Museums for America is the Institute's largest grant program for museums, supporting projects and ongoing activities that build museums' capacity to serve their communities. Grants are awarded in the following categories: Engaging Communities (Education, Exhibitions, and Interpretation); Building Institutional Capacity (Management, Policy, and Training); and Collections Stewardship. Each eligible applicant within a single parent organization should clearly delineate its own programs and operations in the application narrative. A parent organization that controls multiple museums that are not autonomous but which are otherwise eligible may submit only one application per grant program; the application may be submitted by the parent organization on behalf of one or more of the eligible museums. MFA-FY10 (GG 8/26/09)
The FINRA Investor Education Foundation supports innovative research and educational projects that give investors the tools and information they need to better understand the markets and the basic principals of saving and investing. Of particular interest to the foundation are projects that expand the body of knowledge and/or provide practical materials that will have a positive impact on investor education or protection; that study methods to improve disclosure to investors about investments and financial services; that encourage investors to check the background of financial professionals prior to doing business with them; that empower young people that are about to enter the workforce to meet their financial goals; that better prepare older Americans for handling their finances during retirement; that encourage women and minority populations to take control of their financial future through investor education; and that advance practice, policy, and thought in the fields of investor education and protection. (PND 8/21/09)
The Honda Initiation Grant was inaugurated in 1997 to reach out to the vast talent that exists in academic-research communities. Every year, winners are chosen from a large pool of applicants and given one-time funding to help make their conceptual ideas a reality. The award program provides researchers with considerable freedom in their respective areas of study, as well as opportunities to interact with Honda researchers, and the potential for further collaboration.
33-11 Materials World Network: Cooperative Activity in Materials Research between US Investigators and their Counterparts Abroad (MWN) (NSF)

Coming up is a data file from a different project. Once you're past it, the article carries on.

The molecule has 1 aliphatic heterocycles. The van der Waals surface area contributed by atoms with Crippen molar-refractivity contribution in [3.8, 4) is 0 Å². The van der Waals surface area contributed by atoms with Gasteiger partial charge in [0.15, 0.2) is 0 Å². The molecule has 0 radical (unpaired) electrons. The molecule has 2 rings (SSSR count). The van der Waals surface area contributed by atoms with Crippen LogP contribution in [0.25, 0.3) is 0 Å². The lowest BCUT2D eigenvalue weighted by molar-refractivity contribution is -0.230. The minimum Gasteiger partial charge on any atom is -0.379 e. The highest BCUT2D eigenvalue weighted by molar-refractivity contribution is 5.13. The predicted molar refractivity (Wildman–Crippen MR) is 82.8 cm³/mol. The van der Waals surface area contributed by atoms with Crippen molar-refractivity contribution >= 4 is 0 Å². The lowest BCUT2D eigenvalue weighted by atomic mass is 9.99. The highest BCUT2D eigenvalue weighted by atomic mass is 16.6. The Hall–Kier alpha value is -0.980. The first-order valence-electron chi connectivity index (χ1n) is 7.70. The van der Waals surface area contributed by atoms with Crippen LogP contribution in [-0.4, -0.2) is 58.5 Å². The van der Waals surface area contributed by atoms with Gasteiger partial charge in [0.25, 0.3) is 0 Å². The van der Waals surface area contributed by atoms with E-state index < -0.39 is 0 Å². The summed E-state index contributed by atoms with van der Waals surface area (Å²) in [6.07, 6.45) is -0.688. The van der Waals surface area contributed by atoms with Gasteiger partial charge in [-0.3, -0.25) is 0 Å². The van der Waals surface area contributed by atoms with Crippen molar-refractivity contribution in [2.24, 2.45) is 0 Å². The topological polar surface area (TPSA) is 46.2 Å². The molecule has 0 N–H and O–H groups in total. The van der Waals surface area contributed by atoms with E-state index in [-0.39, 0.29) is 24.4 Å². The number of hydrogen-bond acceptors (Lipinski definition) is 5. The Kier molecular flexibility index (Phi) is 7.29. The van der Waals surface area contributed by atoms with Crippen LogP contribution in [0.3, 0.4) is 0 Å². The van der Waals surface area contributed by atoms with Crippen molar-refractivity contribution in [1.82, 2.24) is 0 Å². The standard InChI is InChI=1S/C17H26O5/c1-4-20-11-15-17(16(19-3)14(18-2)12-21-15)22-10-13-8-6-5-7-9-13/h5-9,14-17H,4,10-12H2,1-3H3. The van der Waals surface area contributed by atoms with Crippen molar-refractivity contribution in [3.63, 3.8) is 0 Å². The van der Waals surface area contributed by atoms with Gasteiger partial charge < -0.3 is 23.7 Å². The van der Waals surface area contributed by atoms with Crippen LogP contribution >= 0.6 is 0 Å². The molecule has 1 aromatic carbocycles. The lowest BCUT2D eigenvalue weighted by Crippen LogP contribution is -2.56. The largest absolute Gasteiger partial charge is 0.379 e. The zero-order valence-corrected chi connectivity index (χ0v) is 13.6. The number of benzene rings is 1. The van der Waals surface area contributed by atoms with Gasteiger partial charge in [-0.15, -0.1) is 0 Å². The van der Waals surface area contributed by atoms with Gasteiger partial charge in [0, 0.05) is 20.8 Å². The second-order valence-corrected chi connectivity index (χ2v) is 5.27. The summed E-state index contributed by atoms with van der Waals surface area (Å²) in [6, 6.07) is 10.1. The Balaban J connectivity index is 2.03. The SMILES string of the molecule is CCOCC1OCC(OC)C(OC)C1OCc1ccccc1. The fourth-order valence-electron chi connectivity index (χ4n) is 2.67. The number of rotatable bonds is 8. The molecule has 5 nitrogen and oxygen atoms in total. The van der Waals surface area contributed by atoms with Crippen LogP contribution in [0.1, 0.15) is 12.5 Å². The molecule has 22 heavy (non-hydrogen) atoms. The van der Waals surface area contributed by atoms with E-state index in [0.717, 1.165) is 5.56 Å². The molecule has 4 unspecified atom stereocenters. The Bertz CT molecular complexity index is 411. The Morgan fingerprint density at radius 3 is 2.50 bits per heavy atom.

Continued progress in fundamental materials and condensed matter research is increasingly dependent upon collaborative efforts among different disciplines, as well as closer coordination among funding agencies and effective partnerships involving universities, industry, and national laboratories. The National Science Foundation is working jointly with counterpart national, regional and multinational funding organizations worldwide to enhance opportunities for collaborative activities in materials research and education between US investigators and their colleagues abroad. NSF will accept proposals from US universities and colleges addressing collaborations between researchers from the US and participating countries or regions. Investigators at non-US research institutions should submit to the counterpart funding organizations in their country or region a request for support of their side of the collaboration. NSF 09-600
This FOA encourages Research Project Grants (R01) applications proposing to study bioenergetic factors underlying increased fatigability and activity limits in aging. Increased fatigability is a significant cause of restricted physical and cognitive activity in older adults. Alterations in bioenergetics--the production and utilization of energy, and the regulation of these process--may contribute significantly to increased fatigability. This FOA will utilize the NIH Research Project Grant (R01) grant mechanism and runs in parallel with FOA's of identical scientific scope, PA-09-190, that encourages applications under the R03 Small Research Grant mechanism, and PA-09-191, that encourages applications under R21 Exploratory/Developmental grant mechanism. PA-09-190 (NIHG 6/5/09)
This Funding Opportunity Announcement (FOA) will provide resources to validate candidate biomarkers for well-defined human diseases of the liver, kidney, urological tract, and digestive and hematological systems, as well as endocrine and metabolic disorders, diabetes and its complications, and obesity, for which there are no or very few biomarkers, or for which standard biomarkers are currently prohibitively invasive or expensive. Appropriate studies will validate candidate biomarkers in well-defined patient populations, provide new technologies to monitor biomarkers or establish reliable assays for validated markers. PA-09-204 (NIHG 6/5/09)
This FOA will use the NIH Small Research Grant (R03) award mechanism and seeks to facilitate the entry of beginning investigators into the field of behavioral science research related to drug abuse. To be appropriate for a B/START award, research must be primarily focused on behavioral processes and research questions. The R03 is intended to support small research projects that can be carried out in a short period of time with limited resources. PAR-09-239 (NIHG 7/24/09)